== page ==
News and Features

Thursday Roundup

BIG MONEY FOR OLD MASTERS – The DMA now has a $17 million endowment for buying only pre-1700 paintings and sculptures by Europeans. A tad ‘old dead white male-ish,’ you say? Well, actually, when you’re a ‘universal museum,’ as the DMA is — meaning its collection tries to cover all historical periods, all cultures — Old Masters are a weak spot. They’re not making any more of them, they’re trop couteux (too costly) and the bigger, more established universal museums, like the Met or the Art Institute of Chicago, got there first. And then there are the newer joints, like the Kimbell or the Getty, that simply have far bigger endowments. Don’t buy this argument? Well, neither did the DMA — buy, that is, the  ‘newly attributed,’ $200 million da Vinci that hung around the DMA for several months last year. So now major patron Margueritte Hoffman has come up with some serious cash for a fund named for her and her late husband Robert, a fund dedicated to buying Renaissance and Baroque artworks:

The gift creates a $13,600,000 restricted acquisitions endowment and a $3,400,000 operating endowment in support of pre-1700 European acquisitions, exhibitions, and programs. This new fund more than doubles the DMA’s acquisition endowment and brings total funds in support of the Museum’s acquisitions to 50,000,000.

A LITTLE MONEY, BUT NO THANKS- The idea of creating a PID — a public improvement district that taxes– to help fund the privately built and managed Klyde Warren Park did not make for happy campers after the park’s board suggested it last week, especially because the park supposedly said they’d never ask for help. Robert Wilonsky reports in the News (paywall) hat many of the Arts District honchos — even though their organizations near the park would be exempt from the small tax the PID would levy — wrote a letter objecting to it. They fear it would raise relatively little money for the park. Worse, it’d screw up any efforts to create a PID to help the Arts District in general. Jim Schutze is alarmed at the contretemps. Why’s a PID so attractive? As I explained two years ago when I suggested that a PID was precisely what ALL the city’s cultural centers need, a PID provides a regular funding source for things like facility maintenance. It’d be free from the political and economic machinations that go with the city’s general budget and that have caused drastic funding cuts in recent years, despite the city’s expressed commitments to support the center.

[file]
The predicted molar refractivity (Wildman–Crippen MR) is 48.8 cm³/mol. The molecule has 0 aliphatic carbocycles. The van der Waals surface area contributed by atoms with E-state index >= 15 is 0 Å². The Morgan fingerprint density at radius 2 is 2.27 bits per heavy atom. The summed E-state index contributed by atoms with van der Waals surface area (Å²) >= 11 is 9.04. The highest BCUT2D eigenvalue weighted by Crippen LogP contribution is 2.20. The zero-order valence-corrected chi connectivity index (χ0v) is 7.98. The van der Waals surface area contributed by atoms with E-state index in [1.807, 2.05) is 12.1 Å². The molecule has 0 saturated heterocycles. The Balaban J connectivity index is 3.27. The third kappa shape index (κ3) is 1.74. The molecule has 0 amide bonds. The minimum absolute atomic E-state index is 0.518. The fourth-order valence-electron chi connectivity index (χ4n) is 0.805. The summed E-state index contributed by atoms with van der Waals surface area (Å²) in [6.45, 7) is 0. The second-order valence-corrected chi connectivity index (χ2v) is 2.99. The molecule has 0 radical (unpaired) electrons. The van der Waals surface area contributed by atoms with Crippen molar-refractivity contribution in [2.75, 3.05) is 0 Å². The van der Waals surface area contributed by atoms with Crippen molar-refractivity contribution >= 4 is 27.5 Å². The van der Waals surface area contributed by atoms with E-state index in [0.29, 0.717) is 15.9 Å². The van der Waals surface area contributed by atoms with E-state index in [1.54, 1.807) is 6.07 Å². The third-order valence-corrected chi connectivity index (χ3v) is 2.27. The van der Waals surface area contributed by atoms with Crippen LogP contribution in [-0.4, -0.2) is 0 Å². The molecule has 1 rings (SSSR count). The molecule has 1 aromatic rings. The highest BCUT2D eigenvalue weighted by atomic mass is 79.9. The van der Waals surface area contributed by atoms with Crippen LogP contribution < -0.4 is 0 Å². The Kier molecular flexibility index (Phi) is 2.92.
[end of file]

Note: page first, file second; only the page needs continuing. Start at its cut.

SPREADING IT AROUNDPhilip Roth: Unmasked airs tomorrow night on KERA; Chris Vognar reviews it (” a lively 90 minutes spent with the greatest living American novelist”). … The Dallas Children’s Theatre’s production of A Wrinkle in Time has gotten good reviews here and here. … Star-Telegram reporter risks life to fly like Cathy Rigby in Peter Pan at Bass Hall. She lives.